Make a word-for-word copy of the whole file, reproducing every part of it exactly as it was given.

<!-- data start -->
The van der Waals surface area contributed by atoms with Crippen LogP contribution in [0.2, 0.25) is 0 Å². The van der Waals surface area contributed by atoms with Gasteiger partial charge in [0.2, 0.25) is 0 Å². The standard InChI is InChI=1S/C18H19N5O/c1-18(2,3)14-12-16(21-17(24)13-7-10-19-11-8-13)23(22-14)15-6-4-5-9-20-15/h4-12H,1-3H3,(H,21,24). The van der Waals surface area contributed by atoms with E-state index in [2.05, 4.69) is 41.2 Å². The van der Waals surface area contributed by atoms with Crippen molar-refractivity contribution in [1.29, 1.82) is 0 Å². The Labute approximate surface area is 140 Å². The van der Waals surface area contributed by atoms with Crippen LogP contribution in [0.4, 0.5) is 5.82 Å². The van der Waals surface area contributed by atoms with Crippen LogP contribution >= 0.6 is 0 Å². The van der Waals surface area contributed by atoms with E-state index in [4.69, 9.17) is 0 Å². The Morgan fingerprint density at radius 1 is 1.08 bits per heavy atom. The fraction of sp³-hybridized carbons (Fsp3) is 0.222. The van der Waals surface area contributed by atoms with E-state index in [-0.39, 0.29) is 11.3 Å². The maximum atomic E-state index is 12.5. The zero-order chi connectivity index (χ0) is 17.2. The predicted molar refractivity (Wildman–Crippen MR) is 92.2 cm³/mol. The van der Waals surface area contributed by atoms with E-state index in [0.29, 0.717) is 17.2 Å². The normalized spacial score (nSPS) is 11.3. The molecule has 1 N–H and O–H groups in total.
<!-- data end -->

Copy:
The van der Waals surface area contributed by atoms with Crippen LogP contribution in [0.2, 0.25) is 0 Å². The van der Waals surface area contributed by atoms with Gasteiger partial charge in [0.2, 0.25) is 0 Å². The standard InChI is InChI=1S/C18H19N5O/c1-18(2,3)14-12-16(21-17(24)13-7-10-19-11-8-13)23(22-14)15-6-4-5-9-20-15/h4-12H,1-3H3,(H,21,24). The van der Waals surface area contributed by atoms with E-state index in [2.05, 4.69) is 41.2 Å². The van der Waals surface area contributed by atoms with Crippen molar-refractivity contribution in [1.29, 1.82) is 0 Å². The Labute approximate surface area is 140 Å². The van der Waals surface area contributed by atoms with Crippen LogP contribution in [0.4, 0.5) is 5.82 Å². The van der Waals surface area contributed by atoms with Crippen LogP contribution >= 0.6 is 0 Å². The van der Waals surface area contributed by atoms with E-state index in [4.69, 9.17) is 0 Å². The Morgan fingerprint density at radius 1 is 1.08 bits per heavy atom. The fraction of sp³-hybridized carbons (Fsp3) is 0.222. The van der Waals surface area contributed by atoms with E-state index in [-0.39, 0.29) is 11.3 Å². The maximum atomic E-state index is 12.5. The zero-order chi connectivity index (χ0) is 17.2. The predicted molar refractivity (Wildman–Crippen MR) is 92.2 cm³/mol. The van der Waals surface area contributed by atoms with E-state index in [0.29, 0.717) is 17.2 Å². The normalized spacial score (nSPS) is 11.3. The molecule has 1 N–H and O–H groups in total.